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Mo McRae's feature-length directorial debut is a halfway-satirical hostage narrative gone berserk. "A Lot of Nothing" tackles topics close to the chest for Black Americans, taking on the ever-relevant topic of police killings of unarmed victims. James (Y'lan Noel) and Vanessa (Cleopatra Coleman) are a wealthy Black couple, who upon learning that their white neighbor, a cop, killed a kid, perform their own twisted citizen's arrest. When James' brother, Jamal (Shamier Anderson), and his pregnant wife, Candy (Lex Scott Davis), arrive for dinner, they end up getting pulled into the scheme, becoming active participants in the hostage situation.
McRae's film is nothing if not audacious. To make a debut with such sensitivity at its center certainly requires a confident hand, and the film's stylistic aspects complement this to a tee, even when the film's content does not. Creative cinematography and a thumping jazzy score accentuate the no-holds-barred approach of the film and its characters. McRae's direction is bold, with the more actiony sequences lending themselves to comedy, reminiscent of the soapy early aughts detectives on television.
Microaggressions in the workplace, code-switching, colorism, and intracommunity respectability politics play out in one-liners and thrown-away sequences. James and Vanessa are clear foils to Jamal and Candy in class, profession, and even down to the "whiteness" of their names. These differences cause rifts between the characters, but the film's poor writing fails to support any of the depth involved in these subjects. It also neglects to realize any of the characters as actual people.
"A Lot of Nothing" presents a script simmering with buzzwords but ultimately no thesis. The characters are written as transitory soundboards to uplift the film's proposed intelligence but fall short in actually providing them with any motivations or layers. Instead, they're archetypes, and simple ones at that. The lead performances are feeble, but Anderson's quips nail comic relief and Davis' emotional moments bear true effect. However, the script is too focused on Noel and Coleman, who have little chemistry. Coleman's overacting is an accessory to the film's satirical nature for many moments but eventually tires out as the runtime trucks along.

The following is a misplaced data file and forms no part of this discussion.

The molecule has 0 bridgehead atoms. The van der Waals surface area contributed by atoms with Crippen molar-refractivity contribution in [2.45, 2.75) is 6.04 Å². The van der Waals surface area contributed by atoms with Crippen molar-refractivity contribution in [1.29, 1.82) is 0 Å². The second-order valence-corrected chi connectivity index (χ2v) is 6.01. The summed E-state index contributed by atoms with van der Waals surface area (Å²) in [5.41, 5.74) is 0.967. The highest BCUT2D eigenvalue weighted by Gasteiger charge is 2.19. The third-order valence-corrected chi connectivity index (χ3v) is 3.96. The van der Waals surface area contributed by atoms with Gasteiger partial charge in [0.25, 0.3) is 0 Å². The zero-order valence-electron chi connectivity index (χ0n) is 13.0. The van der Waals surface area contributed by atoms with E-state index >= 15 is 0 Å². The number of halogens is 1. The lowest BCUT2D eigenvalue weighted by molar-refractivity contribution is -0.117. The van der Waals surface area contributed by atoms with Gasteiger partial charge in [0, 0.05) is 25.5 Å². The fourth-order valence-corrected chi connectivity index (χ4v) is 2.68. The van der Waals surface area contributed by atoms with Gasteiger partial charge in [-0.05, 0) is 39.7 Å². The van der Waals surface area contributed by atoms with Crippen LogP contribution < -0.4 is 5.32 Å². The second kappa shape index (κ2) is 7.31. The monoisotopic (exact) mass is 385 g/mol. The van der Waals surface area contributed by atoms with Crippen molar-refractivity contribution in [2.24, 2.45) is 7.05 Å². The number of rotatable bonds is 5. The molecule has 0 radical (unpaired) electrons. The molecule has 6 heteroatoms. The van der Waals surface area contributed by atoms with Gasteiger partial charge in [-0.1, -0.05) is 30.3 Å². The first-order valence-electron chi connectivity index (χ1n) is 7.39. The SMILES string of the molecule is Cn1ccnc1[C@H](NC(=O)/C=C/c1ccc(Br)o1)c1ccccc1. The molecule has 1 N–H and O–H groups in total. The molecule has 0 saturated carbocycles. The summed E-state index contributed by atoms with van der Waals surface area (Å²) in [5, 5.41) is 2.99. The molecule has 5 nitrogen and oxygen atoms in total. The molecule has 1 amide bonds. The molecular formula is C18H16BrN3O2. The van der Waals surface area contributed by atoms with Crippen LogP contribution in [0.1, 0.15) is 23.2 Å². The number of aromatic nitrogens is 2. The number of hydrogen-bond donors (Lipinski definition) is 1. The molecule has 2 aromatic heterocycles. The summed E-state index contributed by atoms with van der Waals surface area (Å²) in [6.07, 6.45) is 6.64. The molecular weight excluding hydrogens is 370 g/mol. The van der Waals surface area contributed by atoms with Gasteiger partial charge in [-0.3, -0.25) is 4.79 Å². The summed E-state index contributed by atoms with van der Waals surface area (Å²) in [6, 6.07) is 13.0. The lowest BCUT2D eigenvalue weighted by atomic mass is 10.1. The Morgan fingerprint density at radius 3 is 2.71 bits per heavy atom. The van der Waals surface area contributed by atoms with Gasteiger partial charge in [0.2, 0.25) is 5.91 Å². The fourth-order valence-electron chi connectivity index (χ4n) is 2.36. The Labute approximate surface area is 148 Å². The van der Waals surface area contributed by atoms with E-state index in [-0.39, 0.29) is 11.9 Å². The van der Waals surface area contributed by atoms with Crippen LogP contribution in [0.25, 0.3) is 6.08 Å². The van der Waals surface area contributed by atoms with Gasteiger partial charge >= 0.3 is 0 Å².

As the characters make their way through a hellish night of hostage-taking, Black emotional fatigue, and their interpersonal beef, the tone remains the same. The spectrum of energy is stuck on high, and it belies the film's intention to draw attention to anything serious. While it's typical for satire to push elements to 11, "A Lot of Nothing" doesn't fully commit to the bit. Especially as the film plunges head first into its twisty third act, it loses its grasp on creative control and shreds any loyalty to its themes.
"A Lot of Nothing" takes a fraction of a stance on how Black people are socially caricatured and systemically discriminated against. So when the film reaches its big reveal and the discussion of it, it spins any assumption of intention into obscurity. The thematic integrity dissolves, completely muddling its stance on the intersection of race and social capital. During this, the film boasts a shallow gotcha-cleverness in tone while the characters plummet emotionally.
McRae's film feels patronizing and quick-tongued in its writing, though maybe not intentionally. Perhaps an earnest, though misguided switch (that bewilders the film entirely) was an attempt at thoughtful devil's advocacy disguised as All Lives Matter condescension. While none of these themes are explored with meaningful depth, they are at least presented with acknowledgment.
"A Lot of Nothing" proves that McRae shows true promise in his direction and artistic capabilities. His confidence in visual creativity as well as a present, though half-baked, ability to juggle complex themes among quippy banter must be remarked on. But "A Lot of Nothing" leaves much to be desired, falling victim to a shoddy script that winds up a proclamation of confusion.
Now playing in theaters and available on VOD.
Y'lan Noel as James
Cleopatra Coleman as Vanessa
Lex Scott Davis as Candy
Shamier Anderson as Jamal
Justin Hartley as Brian
Sheila Carrasco as Olivia
Andrew Leeds as Ted
Nanrisa Lee as Linda